I take Bob’s general point that the whole “Faisal as reformer; Saud as dissolute idiot” story is bunk. Faisal was not a political reformer. Saud did appoint the most progressive cabinet in Saudi history in 1960. But I am not sure that Bob has provided us with a sufficient understanding of how that internal Saudi political fight worked out the way it did. First, the reformers who are the heroes of Bob’s story here (Abdullah Tariki and Abd al-Aziz Ibn Muammar) really did not have much of a political base. I think that they were promoted by Saud in an effort to find allies against Faisal. Once he no longer needed them, they were gone. So I am not sure that they could have accomplished the kinds of changes the Bob implies they could, including building institutions for popular representation in Saudi politics. Also, one could make the case that Faisal’s opposition to these guys was not simply the result of his fears of reform (though that would be a part of it). Faisal probably suspected the reformers of being pro-Nasser, and I think he was probably right to do so. (Bob knows the record here better than I; I just raise the points and am open to evidence that I am wrong.) Given that the Saudi ruling elite had plenty to fear from Nasser and Nasserism, Faisal’s stance was understandable, even if you do not like the normative implications.
Second, I think Bob misses what might be the essential dynamic in the internal Saudi maneuvering of this period. Saud had lost most of his family allies by 1960, a fact which Bob more than adequately documents. He was left with Talal and the other Free Princes. As a result, or maybe this was part of a previous plan, Saud relied more and more on his own sons in government. There were fears among the other brothers that he intended to institutionalize primogeniture, passing rule on to one of his sons and cutting out the brothers. You do not need to be a tech’ed up rat choicer to figure out that this fear would drive the rest of the family to oppose Saud.
Third, Faisal was no political reformer. But he did seem to have a better grasp on fiscal realities than did Saud. Given how much trouble other governments have gotten into when they had to go to the “international community” for help to pay their bills, Faisal’s parsimonious ways with the state budget might have been what Saudi Arabia needed at the time. Bob provides evidence from contemporary observers that Faisal did not rein in the princes; he just cut the government budget. That seems like good self-interested politics for a Saudi leader at that time.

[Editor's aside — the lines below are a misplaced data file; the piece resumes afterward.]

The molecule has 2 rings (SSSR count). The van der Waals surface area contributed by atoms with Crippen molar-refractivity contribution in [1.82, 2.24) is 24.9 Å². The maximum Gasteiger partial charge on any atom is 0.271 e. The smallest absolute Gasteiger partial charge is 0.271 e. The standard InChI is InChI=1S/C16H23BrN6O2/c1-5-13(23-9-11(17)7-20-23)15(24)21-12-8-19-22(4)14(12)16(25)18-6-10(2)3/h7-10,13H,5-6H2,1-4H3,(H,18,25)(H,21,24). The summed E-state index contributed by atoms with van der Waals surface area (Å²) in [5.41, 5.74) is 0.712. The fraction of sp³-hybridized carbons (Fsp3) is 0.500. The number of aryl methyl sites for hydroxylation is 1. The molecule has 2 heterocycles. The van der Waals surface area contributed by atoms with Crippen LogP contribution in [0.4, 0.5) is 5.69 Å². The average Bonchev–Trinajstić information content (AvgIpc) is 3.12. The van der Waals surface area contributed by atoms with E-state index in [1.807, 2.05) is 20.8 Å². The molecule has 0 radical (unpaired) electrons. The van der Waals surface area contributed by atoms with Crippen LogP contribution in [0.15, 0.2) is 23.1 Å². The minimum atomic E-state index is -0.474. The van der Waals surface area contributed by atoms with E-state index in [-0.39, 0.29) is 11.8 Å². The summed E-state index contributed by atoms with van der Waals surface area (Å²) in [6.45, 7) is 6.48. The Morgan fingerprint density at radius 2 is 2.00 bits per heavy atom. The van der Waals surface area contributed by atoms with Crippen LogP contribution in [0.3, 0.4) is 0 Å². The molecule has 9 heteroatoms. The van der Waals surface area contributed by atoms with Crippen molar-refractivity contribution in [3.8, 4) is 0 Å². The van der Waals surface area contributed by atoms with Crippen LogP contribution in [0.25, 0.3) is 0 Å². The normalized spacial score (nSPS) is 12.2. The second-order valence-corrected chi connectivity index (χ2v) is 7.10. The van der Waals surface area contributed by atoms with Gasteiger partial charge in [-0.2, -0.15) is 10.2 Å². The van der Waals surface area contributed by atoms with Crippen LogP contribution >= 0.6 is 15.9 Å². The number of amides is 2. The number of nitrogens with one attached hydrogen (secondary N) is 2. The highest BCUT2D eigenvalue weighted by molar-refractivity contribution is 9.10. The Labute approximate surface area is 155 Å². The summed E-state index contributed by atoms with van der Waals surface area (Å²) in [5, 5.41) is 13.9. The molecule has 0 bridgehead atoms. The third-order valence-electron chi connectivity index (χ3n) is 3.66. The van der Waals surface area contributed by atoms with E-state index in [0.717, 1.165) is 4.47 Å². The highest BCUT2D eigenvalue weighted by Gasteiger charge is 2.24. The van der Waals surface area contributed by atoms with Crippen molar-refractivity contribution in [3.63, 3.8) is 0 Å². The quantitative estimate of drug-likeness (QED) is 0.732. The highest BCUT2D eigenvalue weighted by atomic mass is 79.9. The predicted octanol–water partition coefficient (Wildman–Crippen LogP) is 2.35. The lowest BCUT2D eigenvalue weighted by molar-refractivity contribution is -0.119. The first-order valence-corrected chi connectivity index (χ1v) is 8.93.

I also want to challenge mildly a point in Bob’s posting about the Saudi-American relationship now. He said that he never thought that there was a real crisis in the relationship after 9-11, because there had been problems before (the biggest, the oil embargo of 1973-74, was outside the book’s chronological focus) and the fundamental Saudi security dependence on the U.S. and the U.S. interest in Saudi oil always overcame those problems. I do not disagree with that analysis, but I think that in the post-9-11 period it was touch and go as to whether that dynamic could be sustained. Not because of the Saudi side, which quickly fell in line with American policy in the “global war on terror.” Bob frequently cites Toni Morrison’s insight about the power of “not noticing.” On the American side, the entire relationship has been built around the principle of “not noticing,” or at least the fact that most Americans either do not notice or choose not to notice what happens in Saudi Arabia. For a brief time (I think it is over) after 9-11, lots of Americans were noticing Saudi Arabia, and did not like what they saw. There was a risk that there might have been a reassessment in Washington of the Saudi-American relationship – if other things had happened: Iraq had gone better, Kerry had won in 2004. None of that happened, and the relationship muddles on. But I do not think it was nearly as much as a sure thing as Bob does.
So much for mild disputation. This is a great book. It certainly has changed the way I think about Saudi Arabia and the Saudi-American relationship. It has changed the way I will present those subjects in my classes. It is my nominee for the Albert Hourani book award at MESA next year, given to the best book written in the previous year in the field. (Too bad I am not on the committee.) I know it was a hard slog writing it. Thanks for the effort, Bob.